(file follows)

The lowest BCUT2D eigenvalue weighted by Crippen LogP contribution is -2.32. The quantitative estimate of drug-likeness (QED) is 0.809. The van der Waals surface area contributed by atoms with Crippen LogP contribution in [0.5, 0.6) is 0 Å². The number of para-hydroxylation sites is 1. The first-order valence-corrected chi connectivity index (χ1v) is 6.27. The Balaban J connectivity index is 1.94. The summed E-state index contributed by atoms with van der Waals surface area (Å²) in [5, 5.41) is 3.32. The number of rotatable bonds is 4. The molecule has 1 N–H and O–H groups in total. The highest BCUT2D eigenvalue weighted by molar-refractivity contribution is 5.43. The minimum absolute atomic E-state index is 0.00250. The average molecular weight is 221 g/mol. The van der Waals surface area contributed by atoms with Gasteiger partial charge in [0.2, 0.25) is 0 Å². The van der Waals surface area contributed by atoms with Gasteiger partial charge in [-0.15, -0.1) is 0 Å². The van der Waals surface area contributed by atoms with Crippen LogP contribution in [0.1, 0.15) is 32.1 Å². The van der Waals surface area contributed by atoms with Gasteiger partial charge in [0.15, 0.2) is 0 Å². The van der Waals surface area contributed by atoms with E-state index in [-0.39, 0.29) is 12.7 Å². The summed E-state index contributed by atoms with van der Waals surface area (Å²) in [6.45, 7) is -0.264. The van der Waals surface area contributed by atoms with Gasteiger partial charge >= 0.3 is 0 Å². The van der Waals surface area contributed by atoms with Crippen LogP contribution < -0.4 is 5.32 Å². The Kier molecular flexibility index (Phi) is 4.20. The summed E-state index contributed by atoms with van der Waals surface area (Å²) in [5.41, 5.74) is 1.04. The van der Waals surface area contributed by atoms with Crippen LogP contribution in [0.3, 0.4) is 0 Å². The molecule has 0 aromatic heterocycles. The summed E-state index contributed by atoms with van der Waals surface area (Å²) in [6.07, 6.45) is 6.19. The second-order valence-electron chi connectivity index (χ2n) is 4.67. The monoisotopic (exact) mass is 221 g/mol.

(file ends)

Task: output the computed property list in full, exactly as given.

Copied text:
The lowest BCUT2D eigenvalue weighted by Crippen LogP contribution is -2.32. The quantitative estimate of drug-likeness (QED) is 0.809. The van der Waals surface area contributed by atoms with Crippen LogP contribution in [0.5, 0.6) is 0 Å². The number of para-hydroxylation sites is 1. The first-order valence-corrected chi connectivity index (χ1v) is 6.27. The Balaban J connectivity index is 1.94. The summed E-state index contributed by atoms with van der Waals surface area (Å²) in [5, 5.41) is 3.32. The number of rotatable bonds is 4. The molecule has 1 N–H and O–H groups in total. The highest BCUT2D eigenvalue weighted by molar-refractivity contribution is 5.43. The minimum absolute atomic E-state index is 0.00250. The average molecular weight is 221 g/mol. The van der Waals surface area contributed by atoms with Gasteiger partial charge in [0.2, 0.25) is 0 Å². The van der Waals surface area contributed by atoms with Gasteiger partial charge in [-0.15, -0.1) is 0 Å². The van der Waals surface area contributed by atoms with Crippen LogP contribution in [0.1, 0.15) is 32.1 Å². The van der Waals surface area contributed by atoms with Gasteiger partial charge in [0.15, 0.2) is 0 Å². The van der Waals surface area contributed by atoms with E-state index in [-0.39, 0.29) is 12.7 Å². The summed E-state index contributed by atoms with van der Waals surface area (Å²) in [6.45, 7) is -0.264. The van der Waals surface area contributed by atoms with Gasteiger partial charge >= 0.3 is 0 Å². The van der Waals surface area contributed by atoms with Crippen LogP contribution < -0.4 is 5.32 Å². The Kier molecular flexibility index (Phi) is 4.20. The summed E-state index contributed by atoms with van der Waals surface area (Å²) in [5.41, 5.74) is 1.04. The van der Waals surface area contributed by atoms with Crippen LogP contribution in [0.3, 0.4) is 0 Å². The molecule has 0 aromatic heterocycles. The summed E-state index contributed by atoms with van der Waals surface area (Å²) in [6.07, 6.45) is 6.19. The second-order valence-electron chi connectivity index (χ2n) is 4.67. The monoisotopic (exact) mass is 221 g/mol.